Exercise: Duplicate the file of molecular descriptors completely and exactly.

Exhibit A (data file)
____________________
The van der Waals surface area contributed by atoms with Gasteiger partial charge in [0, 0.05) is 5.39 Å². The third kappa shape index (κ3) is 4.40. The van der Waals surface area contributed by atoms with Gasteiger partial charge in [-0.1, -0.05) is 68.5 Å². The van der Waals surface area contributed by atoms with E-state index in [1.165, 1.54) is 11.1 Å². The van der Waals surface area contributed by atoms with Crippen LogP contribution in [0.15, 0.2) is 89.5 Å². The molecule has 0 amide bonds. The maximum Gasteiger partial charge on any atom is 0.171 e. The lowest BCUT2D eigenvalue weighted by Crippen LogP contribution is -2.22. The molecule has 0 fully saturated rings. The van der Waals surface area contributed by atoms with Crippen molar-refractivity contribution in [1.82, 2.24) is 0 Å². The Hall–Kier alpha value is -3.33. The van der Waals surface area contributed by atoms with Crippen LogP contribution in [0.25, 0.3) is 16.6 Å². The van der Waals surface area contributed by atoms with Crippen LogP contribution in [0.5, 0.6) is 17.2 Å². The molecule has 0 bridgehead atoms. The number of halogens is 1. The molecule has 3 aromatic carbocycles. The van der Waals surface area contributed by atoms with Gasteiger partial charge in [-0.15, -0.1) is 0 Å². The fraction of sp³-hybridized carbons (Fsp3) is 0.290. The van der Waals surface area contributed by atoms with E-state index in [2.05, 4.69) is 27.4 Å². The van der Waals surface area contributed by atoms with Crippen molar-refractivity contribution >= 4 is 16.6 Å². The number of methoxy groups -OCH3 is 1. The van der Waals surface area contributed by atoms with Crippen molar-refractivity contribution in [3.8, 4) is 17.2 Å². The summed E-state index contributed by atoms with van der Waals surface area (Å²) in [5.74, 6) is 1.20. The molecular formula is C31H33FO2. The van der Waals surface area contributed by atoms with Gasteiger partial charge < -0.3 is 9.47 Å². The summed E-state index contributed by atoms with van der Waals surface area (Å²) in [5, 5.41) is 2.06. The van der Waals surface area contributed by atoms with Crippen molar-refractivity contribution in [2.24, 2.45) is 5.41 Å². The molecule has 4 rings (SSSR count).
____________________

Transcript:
The van der Waals surface area contributed by atoms with Gasteiger partial charge in [0, 0.05) is 5.39 Å². The third kappa shape index (κ3) is 4.40. The van der Waals surface area contributed by atoms with Gasteiger partial charge in [-0.1, -0.05) is 68.5 Å². The van der Waals surface area contributed by atoms with E-state index in [1.165, 1.54) is 11.1 Å². The van der Waals surface area contributed by atoms with Crippen LogP contribution in [0.15, 0.2) is 89.5 Å². The molecule has 0 amide bonds. The maximum Gasteiger partial charge on any atom is 0.171 e. The lowest BCUT2D eigenvalue weighted by Crippen LogP contribution is -2.22. The molecule has 0 fully saturated rings. The van der Waals surface area contributed by atoms with Crippen molar-refractivity contribution in [1.82, 2.24) is 0 Å². The Hall–Kier alpha value is -3.33. The van der Waals surface area contributed by atoms with Crippen LogP contribution in [0.25, 0.3) is 16.6 Å². The van der Waals surface area contributed by atoms with Crippen LogP contribution in [0.5, 0.6) is 17.2 Å². The molecule has 0 bridgehead atoms. The number of halogens is 1. The molecule has 3 aromatic carbocycles. The van der Waals surface area contributed by atoms with Gasteiger partial charge in [-0.15, -0.1) is 0 Å². The fraction of sp³-hybridized carbons (Fsp3) is 0.290. The van der Waals surface area contributed by atoms with E-state index in [2.05, 4.69) is 27.4 Å². The van der Waals surface area contributed by atoms with Crippen molar-refractivity contribution >= 4 is 16.6 Å². The number of methoxy groups -OCH3 is 1. The van der Waals surface area contributed by atoms with Crippen molar-refractivity contribution in [3.8, 4) is 17.2 Å². The summed E-state index contributed by atoms with van der Waals surface area (Å²) in [5.74, 6) is 1.20. The molecular formula is C31H33FO2. The van der Waals surface area contributed by atoms with Gasteiger partial charge < -0.3 is 9.47 Å². The summed E-state index contributed by atoms with van der Waals surface area (Å²) in [5, 5.41) is 2.06. The van der Waals surface area contributed by atoms with Crippen molar-refractivity contribution in [2.24, 2.45) is 5.41 Å². The molecule has 4 rings (SSSR count).